A humble beginning
CLIMATE negotiations and international climate policy are very recent compared to other policy issues. Thus, one cannot expect all problems to be solved at once. While the question of efficient mitigation is dealt with prominently in the Kyoto Protocol, the inequitable distribution of current emissions is widely taken for granted. This may change in the future as climate negotiations will go on for decades to come and finally resemble international trade negotiations where small steps are taken at a time but cumulate in the long run. A combination of an equitable allocation of entitlements and a globally accessible free market in emission permits would reduce greenhouse gas (GHG)emissions at minimum cost while guaranteeing trade facilities to the developing countries as well as safeguarding their right to development.
In the run-up to Kyoto, expectations were subdued. An e-mail survey administered by the Global Environmental Change Report found that two-thirds of the respondents expected no more than stabilisation of emissions by industralised (Annex I) countries. So the outcome was a major surprise. There might have been no protocol at all if one considers the extreme divergence of opinions. Obviously, a lot of space still exists in the various provisions of the protocol but reaching a consensus on these provisions will be an arduous task in the months and years to come. Therefore, an overall evaluation of the protocol at present is difficult.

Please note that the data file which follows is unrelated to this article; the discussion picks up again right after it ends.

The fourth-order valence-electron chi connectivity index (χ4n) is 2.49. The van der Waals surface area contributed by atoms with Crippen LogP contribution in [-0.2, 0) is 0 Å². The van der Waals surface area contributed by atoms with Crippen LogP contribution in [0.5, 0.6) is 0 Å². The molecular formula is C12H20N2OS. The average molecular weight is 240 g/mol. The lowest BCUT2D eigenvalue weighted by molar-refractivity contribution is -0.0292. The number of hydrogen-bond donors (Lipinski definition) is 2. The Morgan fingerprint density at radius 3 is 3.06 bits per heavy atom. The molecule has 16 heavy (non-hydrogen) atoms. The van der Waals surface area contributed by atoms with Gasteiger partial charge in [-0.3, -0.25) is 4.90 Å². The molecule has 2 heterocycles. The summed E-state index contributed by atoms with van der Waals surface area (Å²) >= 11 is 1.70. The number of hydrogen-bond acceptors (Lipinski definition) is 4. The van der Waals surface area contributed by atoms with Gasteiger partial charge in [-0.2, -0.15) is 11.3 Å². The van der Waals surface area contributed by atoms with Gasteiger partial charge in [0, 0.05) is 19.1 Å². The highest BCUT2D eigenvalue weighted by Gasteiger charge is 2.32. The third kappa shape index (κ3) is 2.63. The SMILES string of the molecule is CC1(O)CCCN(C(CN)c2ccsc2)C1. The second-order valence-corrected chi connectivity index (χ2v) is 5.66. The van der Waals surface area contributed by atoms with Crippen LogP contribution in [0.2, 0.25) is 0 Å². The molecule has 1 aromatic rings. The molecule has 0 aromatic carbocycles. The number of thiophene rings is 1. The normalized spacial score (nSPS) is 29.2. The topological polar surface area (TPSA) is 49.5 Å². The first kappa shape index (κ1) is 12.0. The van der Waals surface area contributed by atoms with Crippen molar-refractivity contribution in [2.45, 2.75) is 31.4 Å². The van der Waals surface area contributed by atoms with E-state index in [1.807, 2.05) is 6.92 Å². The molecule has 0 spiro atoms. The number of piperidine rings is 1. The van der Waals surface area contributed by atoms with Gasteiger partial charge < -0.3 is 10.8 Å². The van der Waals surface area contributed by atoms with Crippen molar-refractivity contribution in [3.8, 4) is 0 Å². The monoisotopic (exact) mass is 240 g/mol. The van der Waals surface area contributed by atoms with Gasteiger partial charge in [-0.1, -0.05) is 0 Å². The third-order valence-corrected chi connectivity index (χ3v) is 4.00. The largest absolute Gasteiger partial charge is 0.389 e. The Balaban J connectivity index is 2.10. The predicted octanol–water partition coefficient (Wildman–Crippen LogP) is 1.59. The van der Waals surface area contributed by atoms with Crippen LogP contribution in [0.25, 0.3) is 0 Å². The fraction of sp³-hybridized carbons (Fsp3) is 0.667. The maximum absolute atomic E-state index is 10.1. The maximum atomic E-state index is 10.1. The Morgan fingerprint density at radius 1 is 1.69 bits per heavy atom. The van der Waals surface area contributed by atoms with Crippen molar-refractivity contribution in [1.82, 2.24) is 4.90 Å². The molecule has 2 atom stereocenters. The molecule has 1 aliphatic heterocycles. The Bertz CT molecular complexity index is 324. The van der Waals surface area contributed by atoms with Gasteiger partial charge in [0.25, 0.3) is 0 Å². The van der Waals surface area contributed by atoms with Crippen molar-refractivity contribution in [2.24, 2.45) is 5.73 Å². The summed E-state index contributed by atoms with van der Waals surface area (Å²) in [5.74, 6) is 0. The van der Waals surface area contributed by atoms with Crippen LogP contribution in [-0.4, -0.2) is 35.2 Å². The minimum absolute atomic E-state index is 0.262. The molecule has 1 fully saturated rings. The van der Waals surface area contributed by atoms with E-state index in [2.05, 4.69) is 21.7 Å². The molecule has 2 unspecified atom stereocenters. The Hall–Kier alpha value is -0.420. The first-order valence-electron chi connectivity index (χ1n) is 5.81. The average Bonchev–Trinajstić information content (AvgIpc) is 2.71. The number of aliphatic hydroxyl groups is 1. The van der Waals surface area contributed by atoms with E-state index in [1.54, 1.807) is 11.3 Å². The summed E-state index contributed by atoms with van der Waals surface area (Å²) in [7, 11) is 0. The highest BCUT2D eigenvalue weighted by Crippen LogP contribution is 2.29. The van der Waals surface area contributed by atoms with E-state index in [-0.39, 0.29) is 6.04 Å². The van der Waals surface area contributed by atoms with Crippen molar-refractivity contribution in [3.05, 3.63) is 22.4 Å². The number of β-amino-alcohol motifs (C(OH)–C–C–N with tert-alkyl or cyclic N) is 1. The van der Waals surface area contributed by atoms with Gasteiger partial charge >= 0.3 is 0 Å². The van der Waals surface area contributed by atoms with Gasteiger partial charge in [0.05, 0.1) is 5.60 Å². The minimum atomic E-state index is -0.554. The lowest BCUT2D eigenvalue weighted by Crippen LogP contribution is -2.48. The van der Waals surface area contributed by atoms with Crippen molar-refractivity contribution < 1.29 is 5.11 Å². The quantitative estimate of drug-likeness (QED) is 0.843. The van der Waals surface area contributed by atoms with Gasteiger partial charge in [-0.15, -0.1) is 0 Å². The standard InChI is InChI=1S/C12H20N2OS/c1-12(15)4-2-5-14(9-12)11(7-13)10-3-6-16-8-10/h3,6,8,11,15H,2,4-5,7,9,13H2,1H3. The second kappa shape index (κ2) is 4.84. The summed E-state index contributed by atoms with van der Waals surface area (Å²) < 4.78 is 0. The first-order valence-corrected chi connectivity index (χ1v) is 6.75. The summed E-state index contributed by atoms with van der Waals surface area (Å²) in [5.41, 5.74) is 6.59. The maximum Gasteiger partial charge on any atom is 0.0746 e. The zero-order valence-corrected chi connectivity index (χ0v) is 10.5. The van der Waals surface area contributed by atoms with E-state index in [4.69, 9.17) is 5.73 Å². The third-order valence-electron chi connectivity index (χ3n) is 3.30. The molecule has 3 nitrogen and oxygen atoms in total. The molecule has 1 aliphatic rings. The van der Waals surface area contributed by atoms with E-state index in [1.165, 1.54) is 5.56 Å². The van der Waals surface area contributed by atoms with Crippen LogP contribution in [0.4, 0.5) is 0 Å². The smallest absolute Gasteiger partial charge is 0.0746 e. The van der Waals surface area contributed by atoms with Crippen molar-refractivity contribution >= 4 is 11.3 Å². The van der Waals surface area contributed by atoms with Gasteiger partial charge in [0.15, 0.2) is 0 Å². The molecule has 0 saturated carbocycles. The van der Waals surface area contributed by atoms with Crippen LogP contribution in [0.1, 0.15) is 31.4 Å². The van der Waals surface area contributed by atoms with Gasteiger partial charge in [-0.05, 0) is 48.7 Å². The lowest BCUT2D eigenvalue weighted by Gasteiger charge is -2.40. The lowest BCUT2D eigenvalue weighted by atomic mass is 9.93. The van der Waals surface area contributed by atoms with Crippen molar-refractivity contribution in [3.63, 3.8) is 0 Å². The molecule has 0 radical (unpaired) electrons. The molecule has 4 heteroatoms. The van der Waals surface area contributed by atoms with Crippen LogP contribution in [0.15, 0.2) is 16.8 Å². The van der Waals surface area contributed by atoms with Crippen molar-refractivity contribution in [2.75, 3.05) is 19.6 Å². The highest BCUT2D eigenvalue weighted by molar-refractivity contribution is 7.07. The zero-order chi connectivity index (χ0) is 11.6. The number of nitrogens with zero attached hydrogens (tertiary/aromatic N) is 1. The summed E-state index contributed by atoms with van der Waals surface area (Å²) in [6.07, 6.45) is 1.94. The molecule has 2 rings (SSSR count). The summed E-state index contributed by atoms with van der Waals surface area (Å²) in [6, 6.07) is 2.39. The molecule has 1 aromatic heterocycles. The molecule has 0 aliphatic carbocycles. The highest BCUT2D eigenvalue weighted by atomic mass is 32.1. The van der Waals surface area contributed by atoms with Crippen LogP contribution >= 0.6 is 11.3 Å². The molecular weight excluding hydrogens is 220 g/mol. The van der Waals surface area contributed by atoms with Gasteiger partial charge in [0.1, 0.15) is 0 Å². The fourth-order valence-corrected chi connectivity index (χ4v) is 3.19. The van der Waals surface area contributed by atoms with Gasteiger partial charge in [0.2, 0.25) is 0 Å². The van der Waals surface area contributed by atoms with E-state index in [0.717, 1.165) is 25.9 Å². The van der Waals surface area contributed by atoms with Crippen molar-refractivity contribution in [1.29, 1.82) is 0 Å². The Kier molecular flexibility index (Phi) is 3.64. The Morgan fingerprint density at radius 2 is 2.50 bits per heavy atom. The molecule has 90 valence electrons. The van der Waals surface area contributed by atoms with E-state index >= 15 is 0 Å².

Some provisions which can be unequivocally labelled as successful are;
the legally binding nature of Annex B (Quantitative Emissions Limitations and Reductions Objectives) commitments;
an overall reduction figure much higher than anticipated;
the acceptance of flexibility mechanisms;
inclusion of the long-lived GHG; and
the set-up of an adaptation fund in the framework of the Clean Development Mechanisms (CDM).
Some major problems which needed to be addressed but did not arise are:
use of "hot air" from countries in transition;
unclear definition of sinks;
uncertainties in the measurement of some GHGs;
build up of exceptions benefiting specific countries (exemption of single projects, net emissions, choice of base years); and
lack of a clear definition of emissions trading and artificial differences between Joint Implementation (JI) and CDM.
Careful negotiations can eliminate many of these problems. Open questions on sinks and net emissions issue could be clarified by commissioning a special report of the Intergovernmental Panel on Climate Change (IPCC), an independent and technical body under the sponsorship of United Nations Environment Program and World Meteoro-logical Organisation. Differing degrees of uncertainties could be prevented through insurance or discounting rules. A single project exemption should not be granted in a system where emission permits can be bought easily. A unified base period could be used for the next commitment period, JI CDM and trading could be brought in line by extending the adaptation tax to JI and trading. It must also clarify that after verification and certification no difference is made between from JI, CDM and trading permits. Major flaws of the protocol are: